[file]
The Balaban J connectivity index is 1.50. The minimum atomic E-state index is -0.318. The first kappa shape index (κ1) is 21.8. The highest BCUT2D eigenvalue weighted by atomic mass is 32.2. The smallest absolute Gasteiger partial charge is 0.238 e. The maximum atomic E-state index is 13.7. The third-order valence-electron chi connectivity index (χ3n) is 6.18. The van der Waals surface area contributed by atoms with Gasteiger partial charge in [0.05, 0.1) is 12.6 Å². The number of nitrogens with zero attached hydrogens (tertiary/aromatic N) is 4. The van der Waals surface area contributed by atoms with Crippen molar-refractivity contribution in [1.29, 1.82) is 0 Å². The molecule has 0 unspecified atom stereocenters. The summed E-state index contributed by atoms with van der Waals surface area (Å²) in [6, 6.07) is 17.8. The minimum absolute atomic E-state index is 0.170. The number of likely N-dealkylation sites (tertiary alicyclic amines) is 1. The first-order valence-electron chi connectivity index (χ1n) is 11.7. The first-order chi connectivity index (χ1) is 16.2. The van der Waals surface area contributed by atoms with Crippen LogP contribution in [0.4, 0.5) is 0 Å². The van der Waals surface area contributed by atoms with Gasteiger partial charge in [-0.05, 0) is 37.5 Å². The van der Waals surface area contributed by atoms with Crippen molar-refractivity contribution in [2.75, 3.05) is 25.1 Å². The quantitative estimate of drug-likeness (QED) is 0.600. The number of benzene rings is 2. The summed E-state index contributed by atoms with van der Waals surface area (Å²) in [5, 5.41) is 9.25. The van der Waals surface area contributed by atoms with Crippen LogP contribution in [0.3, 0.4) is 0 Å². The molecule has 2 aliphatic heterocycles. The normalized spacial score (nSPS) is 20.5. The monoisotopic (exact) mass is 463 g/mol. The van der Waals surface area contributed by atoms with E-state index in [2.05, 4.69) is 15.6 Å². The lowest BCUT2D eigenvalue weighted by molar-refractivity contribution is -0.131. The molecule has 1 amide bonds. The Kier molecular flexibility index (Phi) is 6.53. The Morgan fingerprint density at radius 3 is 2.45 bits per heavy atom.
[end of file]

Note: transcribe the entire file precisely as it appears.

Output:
The Balaban J connectivity index is 1.50. The minimum atomic E-state index is -0.318. The first kappa shape index (κ1) is 21.8. The highest BCUT2D eigenvalue weighted by atomic mass is 32.2. The smallest absolute Gasteiger partial charge is 0.238 e. The maximum atomic E-state index is 13.7. The third-order valence-electron chi connectivity index (χ3n) is 6.18. The van der Waals surface area contributed by atoms with Gasteiger partial charge in [0.05, 0.1) is 12.6 Å². The number of nitrogens with zero attached hydrogens (tertiary/aromatic N) is 4. The van der Waals surface area contributed by atoms with Crippen molar-refractivity contribution in [1.29, 1.82) is 0 Å². The molecule has 0 unspecified atom stereocenters. The summed E-state index contributed by atoms with van der Waals surface area (Å²) in [6, 6.07) is 17.8. The minimum absolute atomic E-state index is 0.170. The number of likely N-dealkylation sites (tertiary alicyclic amines) is 1. The first-order valence-electron chi connectivity index (χ1n) is 11.7. The first-order chi connectivity index (χ1) is 16.2. The van der Waals surface area contributed by atoms with Crippen LogP contribution in [0.4, 0.5) is 0 Å². The van der Waals surface area contributed by atoms with Gasteiger partial charge in [-0.05, 0) is 37.5 Å². The van der Waals surface area contributed by atoms with Crippen molar-refractivity contribution in [2.75, 3.05) is 25.1 Å². The quantitative estimate of drug-likeness (QED) is 0.600. The number of benzene rings is 2. The summed E-state index contributed by atoms with van der Waals surface area (Å²) in [5, 5.41) is 9.25. The van der Waals surface area contributed by atoms with Crippen LogP contribution in [0.3, 0.4) is 0 Å². The molecule has 2 aliphatic heterocycles. The normalized spacial score (nSPS) is 20.5. The monoisotopic (exact) mass is 463 g/mol. The van der Waals surface area contributed by atoms with E-state index in [2.05, 4.69) is 15.6 Å². The lowest BCUT2D eigenvalue weighted by molar-refractivity contribution is -0.131. The molecule has 1 amide bonds. The Kier molecular flexibility index (Phi) is 6.53. The Morgan fingerprint density at radius 3 is 2.45 bits per heavy atom.